For help in making your choices, use the HelpView buttons. To do this, first select an item you think best sums up what you have written. Then, click on the Definition, Context, and Stories HelpView buttons to see if that choice matches. If it is perfect, go on to the next question. If not, try other choices until you find the one that best fits the description you wrote.

It is important to begin your Storyforming with the questions that are most important to you. This is because Dramatica’s Story Engine will be working in the background, limiting future choices to be compatible with what you have already chosen. So, by starting with the story points you are most “married” to, you will get all of the key elements into your story that you wanted before you run into dramatic inconsistencies.

What’s a dramatic inconsistency? Well, authors usually come to a story with lots of little pieces that deal with the same subject matter. But just because they all have to do with the same topic doesn’t mean they all fit in the same story! The process of structuring a story is working out which pieces fit together and which need to be discarded.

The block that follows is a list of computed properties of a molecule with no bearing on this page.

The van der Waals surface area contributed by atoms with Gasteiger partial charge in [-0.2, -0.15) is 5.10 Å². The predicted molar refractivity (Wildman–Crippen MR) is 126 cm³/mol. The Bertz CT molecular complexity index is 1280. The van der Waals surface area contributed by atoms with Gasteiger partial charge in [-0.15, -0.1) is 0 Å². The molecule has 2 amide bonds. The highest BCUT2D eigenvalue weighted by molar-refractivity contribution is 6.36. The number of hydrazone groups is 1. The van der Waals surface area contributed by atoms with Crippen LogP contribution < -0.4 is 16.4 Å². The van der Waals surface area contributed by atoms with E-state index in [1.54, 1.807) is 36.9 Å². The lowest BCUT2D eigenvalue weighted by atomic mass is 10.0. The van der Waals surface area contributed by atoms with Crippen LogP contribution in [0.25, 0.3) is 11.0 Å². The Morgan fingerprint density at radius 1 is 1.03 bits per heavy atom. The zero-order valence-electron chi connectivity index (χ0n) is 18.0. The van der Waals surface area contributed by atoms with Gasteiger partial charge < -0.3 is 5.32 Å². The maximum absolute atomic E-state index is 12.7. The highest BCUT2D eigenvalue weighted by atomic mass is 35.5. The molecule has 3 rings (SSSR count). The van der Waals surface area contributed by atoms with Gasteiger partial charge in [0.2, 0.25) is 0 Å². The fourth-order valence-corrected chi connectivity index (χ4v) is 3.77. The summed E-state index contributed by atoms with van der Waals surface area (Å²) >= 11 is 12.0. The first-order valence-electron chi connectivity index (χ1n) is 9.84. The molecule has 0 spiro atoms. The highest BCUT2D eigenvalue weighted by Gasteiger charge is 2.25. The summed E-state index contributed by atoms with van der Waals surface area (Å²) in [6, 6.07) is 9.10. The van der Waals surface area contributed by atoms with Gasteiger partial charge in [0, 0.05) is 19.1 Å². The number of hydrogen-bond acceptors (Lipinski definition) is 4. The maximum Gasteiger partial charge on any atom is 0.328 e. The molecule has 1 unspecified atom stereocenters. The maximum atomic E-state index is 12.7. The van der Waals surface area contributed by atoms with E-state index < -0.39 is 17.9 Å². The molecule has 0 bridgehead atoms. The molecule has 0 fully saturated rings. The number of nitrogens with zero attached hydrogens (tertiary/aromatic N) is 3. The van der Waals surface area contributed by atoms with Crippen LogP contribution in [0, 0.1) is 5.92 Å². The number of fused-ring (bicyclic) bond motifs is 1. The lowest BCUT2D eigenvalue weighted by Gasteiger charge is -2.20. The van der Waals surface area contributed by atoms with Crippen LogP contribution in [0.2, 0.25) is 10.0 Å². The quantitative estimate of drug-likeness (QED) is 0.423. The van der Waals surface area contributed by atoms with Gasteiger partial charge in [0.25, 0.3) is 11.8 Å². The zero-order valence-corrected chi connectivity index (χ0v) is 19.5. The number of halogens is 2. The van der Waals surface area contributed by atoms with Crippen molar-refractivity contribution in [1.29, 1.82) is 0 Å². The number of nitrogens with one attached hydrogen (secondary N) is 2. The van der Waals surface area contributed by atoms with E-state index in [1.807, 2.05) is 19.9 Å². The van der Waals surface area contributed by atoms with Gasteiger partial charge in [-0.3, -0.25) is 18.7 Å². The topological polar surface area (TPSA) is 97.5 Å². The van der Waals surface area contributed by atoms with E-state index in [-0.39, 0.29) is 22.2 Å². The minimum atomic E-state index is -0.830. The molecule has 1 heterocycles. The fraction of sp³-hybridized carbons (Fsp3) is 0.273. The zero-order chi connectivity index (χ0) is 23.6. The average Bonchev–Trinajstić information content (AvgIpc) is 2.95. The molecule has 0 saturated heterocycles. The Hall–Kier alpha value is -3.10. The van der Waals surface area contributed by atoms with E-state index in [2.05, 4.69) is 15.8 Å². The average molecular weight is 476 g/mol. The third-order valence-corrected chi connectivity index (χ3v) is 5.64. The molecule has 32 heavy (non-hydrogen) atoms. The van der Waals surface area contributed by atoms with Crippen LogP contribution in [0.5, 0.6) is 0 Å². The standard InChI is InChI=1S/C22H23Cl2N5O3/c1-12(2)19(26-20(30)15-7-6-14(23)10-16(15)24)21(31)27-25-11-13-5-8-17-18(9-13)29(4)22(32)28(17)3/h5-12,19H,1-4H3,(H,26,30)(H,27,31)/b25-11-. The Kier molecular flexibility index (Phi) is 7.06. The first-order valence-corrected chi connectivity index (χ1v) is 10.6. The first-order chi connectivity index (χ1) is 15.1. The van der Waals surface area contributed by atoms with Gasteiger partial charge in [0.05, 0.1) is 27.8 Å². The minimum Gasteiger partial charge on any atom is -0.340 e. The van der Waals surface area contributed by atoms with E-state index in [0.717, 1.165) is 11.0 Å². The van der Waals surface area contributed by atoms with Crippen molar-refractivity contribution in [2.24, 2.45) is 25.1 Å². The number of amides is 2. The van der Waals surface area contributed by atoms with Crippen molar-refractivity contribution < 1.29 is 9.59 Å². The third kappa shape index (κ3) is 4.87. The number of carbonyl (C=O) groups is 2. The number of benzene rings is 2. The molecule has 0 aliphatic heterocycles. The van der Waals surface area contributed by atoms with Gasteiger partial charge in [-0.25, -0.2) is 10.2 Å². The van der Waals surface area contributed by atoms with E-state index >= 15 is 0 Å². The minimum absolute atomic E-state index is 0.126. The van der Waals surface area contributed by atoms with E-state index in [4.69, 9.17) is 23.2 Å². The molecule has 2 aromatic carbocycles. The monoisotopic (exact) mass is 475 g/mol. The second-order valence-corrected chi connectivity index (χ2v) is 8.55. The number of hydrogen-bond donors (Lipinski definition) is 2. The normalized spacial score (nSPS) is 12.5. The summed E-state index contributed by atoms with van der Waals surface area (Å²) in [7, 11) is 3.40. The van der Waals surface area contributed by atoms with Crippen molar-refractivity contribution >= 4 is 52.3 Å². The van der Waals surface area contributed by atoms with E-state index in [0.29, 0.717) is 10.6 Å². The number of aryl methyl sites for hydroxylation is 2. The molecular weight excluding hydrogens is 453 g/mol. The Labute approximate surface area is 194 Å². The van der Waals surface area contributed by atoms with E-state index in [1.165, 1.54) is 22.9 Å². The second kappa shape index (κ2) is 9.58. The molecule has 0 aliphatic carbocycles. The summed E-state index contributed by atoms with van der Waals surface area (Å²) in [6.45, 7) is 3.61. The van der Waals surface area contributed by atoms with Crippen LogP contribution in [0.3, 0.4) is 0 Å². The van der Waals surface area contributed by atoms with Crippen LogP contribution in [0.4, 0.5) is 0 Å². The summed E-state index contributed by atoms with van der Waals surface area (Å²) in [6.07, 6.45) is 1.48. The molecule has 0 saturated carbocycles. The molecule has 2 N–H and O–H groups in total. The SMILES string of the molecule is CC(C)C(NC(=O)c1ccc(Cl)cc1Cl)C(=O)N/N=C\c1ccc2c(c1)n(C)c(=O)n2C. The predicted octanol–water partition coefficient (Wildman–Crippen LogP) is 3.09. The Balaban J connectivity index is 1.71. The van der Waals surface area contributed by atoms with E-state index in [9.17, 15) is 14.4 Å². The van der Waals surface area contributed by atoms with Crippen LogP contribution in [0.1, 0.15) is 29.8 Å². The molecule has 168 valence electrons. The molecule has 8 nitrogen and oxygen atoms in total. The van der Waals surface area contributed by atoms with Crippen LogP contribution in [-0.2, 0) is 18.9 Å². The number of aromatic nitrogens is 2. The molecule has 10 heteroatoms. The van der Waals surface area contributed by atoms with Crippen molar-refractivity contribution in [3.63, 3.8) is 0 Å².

As you work down the list of questions you filled in for Storytelling, you may eventually find that none of the Storyforming choices remaining come close to describing your words. In that case, you have two options:

Change your words.

Ignore the dramatic inconsistency.

If the Storytelling you did is not really important to you, then you’ll want to return to the Storytelling question list and revise your words to match one of the available dramatic choices. But if your Storytelling IS important, then you may decide to ignore the dramatic inconsistency and leave it in anyway.